At the end of the course, students have knowledge on and insight into:
- different theories of WPL and relations between them,
- factors that influence workplace learning,
- advantages and disadvantages of various workplace learning theories for different practices.
At the end of the course, students are able:
- to describe advantages and disadvantages of different ways of supporting and regulating learning at the workplace,
- to describe relations between learning theories and ways to facilitate WPL (including technology),
- to analyse and evaluate the quality of a corporate curriculum in relation to theory,
- create alternatives to optimize a corporate curriculum in relation to theory,
- to write an advice on how to optimize a corporate curriculum in an organisation.
Relationship with EST labour market (Intended Learning Outcomes [ILO’s] as described in the EST programme specific appendix of the EER):
- This course contributes (strongly) to: Domain expertise, Research competence, Academic reflection
- To a limited extent, this course contributes to: Design competence, Advice competence
- This courses assesses the following ILO’s in some way (can include formal/informal, formative/summative, peer/expert): Domain expertise, Design competence, Research competence, Advice competence, Academic reflection
This course is focused on workplace learning: learning that takes place intertwined with the daily work process. Many paradigms and related theories exist that describe the process of workplace learning and how this can best be facilitated. This varies from learning theories that focus on experiential learning, learning in communities of practice, or learning theories that also take the organizational level into account. In this course we will discuss these theories, and their advantages and disadvantages when you would organize workplace learning accordingly. Not every theory will fit every context, every type of learner, and you will evaluate whether a theory fits your own perspective on learning. This course will prove how practical a good theory can be: you will experience how to facilitate learning in different contexts based on the underlying principles of a theory.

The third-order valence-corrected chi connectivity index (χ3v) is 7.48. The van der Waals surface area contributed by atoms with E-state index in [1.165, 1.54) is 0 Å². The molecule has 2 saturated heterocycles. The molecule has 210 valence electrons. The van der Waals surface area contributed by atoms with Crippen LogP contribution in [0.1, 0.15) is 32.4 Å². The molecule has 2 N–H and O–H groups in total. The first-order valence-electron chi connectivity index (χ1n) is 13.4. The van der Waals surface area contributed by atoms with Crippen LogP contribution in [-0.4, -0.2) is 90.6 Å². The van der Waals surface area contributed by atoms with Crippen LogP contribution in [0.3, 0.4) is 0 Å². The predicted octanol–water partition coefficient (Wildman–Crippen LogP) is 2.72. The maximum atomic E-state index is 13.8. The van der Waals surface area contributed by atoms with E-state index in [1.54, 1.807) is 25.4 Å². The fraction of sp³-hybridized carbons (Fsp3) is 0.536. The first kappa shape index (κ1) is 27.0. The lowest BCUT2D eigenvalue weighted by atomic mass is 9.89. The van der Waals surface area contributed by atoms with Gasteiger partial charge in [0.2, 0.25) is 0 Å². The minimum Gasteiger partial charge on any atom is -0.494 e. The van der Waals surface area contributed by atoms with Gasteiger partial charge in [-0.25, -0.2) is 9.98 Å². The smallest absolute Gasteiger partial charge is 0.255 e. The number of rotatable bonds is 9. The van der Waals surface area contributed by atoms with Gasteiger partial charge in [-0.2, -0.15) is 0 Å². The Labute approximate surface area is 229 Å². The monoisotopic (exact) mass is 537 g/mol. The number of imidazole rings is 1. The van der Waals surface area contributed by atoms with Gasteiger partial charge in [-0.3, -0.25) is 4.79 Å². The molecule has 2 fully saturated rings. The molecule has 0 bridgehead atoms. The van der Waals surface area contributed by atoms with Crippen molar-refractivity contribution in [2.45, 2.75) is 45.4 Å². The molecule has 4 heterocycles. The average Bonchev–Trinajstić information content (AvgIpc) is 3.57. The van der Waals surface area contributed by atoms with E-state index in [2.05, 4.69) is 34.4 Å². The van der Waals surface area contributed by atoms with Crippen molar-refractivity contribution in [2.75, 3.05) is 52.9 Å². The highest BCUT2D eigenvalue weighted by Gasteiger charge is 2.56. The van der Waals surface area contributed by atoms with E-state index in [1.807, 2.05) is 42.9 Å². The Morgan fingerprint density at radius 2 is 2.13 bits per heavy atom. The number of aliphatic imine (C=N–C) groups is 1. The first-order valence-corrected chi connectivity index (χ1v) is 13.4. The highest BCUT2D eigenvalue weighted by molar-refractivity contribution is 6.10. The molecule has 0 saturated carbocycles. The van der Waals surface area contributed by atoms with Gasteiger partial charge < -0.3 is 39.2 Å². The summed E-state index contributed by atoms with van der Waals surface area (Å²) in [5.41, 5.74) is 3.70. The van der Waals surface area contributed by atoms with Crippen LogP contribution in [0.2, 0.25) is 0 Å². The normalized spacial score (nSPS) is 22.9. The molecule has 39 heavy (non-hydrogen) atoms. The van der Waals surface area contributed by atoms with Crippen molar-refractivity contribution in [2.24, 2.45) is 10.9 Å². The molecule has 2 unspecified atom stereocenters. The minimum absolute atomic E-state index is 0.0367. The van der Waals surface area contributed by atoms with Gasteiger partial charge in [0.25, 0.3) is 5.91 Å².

The course will start with some introductory lectures for which a flipped-the-classroom concept is used. You will study theories at home and in class we work on assignments to analyse the theories and apply these to a case. Half way the course a take home exam is given. You will apply what you have learned in the second part when You interview an HRD manager about the corporate curriculum of their organization: how is the learning regulated and facilitated in this organization? The final assignment will consist of an analysis and evaluation of this corporate curriculum, resulting in an advice report on how to optimize this curriculum by making use of various theories.
The course assessment consists of two parts.
The first part is an individual take home exam consisting of open answer questions.
The second part is a group assignment (in small groups) for which you have to write an advice report based on an interview with an HRD-manager.
The exam counts for 40% and the assignment for 60% of your grade. The average of both exams need to be at least “sufficient” (≥ 5.5) to pass this course.
Relationship with technology:
- We discuss several options of how technology can be used to facilitate workplace learning
- You may interview an HRD-manager from a technological company